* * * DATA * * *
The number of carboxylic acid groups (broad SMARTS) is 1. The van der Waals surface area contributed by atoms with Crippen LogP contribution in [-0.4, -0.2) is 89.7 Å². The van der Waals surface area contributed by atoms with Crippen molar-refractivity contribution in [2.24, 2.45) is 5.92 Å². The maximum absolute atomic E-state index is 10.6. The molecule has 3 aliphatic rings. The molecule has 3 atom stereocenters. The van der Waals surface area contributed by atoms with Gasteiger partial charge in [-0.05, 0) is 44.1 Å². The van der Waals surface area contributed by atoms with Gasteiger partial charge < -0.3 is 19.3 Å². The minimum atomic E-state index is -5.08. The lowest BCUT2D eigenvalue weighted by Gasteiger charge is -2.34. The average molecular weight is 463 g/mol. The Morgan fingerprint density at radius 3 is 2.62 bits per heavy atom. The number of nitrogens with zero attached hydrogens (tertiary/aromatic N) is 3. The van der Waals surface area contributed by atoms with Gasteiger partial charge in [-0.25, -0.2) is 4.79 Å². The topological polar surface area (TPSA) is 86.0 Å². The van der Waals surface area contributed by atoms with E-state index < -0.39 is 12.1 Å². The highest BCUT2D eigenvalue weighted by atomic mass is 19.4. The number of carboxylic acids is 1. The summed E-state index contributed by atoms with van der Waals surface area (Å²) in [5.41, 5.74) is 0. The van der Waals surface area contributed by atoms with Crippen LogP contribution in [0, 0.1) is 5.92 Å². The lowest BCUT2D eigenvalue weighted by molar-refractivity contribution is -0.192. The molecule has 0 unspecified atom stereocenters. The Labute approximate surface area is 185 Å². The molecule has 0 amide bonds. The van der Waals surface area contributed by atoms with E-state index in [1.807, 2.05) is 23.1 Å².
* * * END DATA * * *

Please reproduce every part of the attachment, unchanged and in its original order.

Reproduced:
The number of carboxylic acid groups (broad SMARTS) is 1. The van der Waals surface area contributed by atoms with Crippen LogP contribution in [-0.4, -0.2) is 89.7 Å². The van der Waals surface area contributed by atoms with Crippen molar-refractivity contribution in [2.24, 2.45) is 5.92 Å². The maximum absolute atomic E-state index is 10.6. The molecule has 3 aliphatic rings. The molecule has 3 atom stereocenters. The van der Waals surface area contributed by atoms with Gasteiger partial charge in [-0.05, 0) is 44.1 Å². The van der Waals surface area contributed by atoms with Gasteiger partial charge < -0.3 is 19.3 Å². The minimum atomic E-state index is -5.08. The lowest BCUT2D eigenvalue weighted by Gasteiger charge is -2.34. The average molecular weight is 463 g/mol. The Morgan fingerprint density at radius 3 is 2.62 bits per heavy atom. The number of nitrogens with zero attached hydrogens (tertiary/aromatic N) is 3. The van der Waals surface area contributed by atoms with Gasteiger partial charge in [-0.25, -0.2) is 4.79 Å². The topological polar surface area (TPSA) is 86.0 Å². The van der Waals surface area contributed by atoms with E-state index < -0.39 is 12.1 Å². The highest BCUT2D eigenvalue weighted by atomic mass is 19.4. The number of carboxylic acids is 1. The summed E-state index contributed by atoms with van der Waals surface area (Å²) in [5.41, 5.74) is 0. The van der Waals surface area contributed by atoms with Crippen LogP contribution in [0, 0.1) is 5.92 Å². The lowest BCUT2D eigenvalue weighted by molar-refractivity contribution is -0.192. The molecule has 0 unspecified atom stereocenters. The Labute approximate surface area is 185 Å². The molecule has 0 amide bonds. The van der Waals surface area contributed by atoms with E-state index in [1.807, 2.05) is 23.1 Å².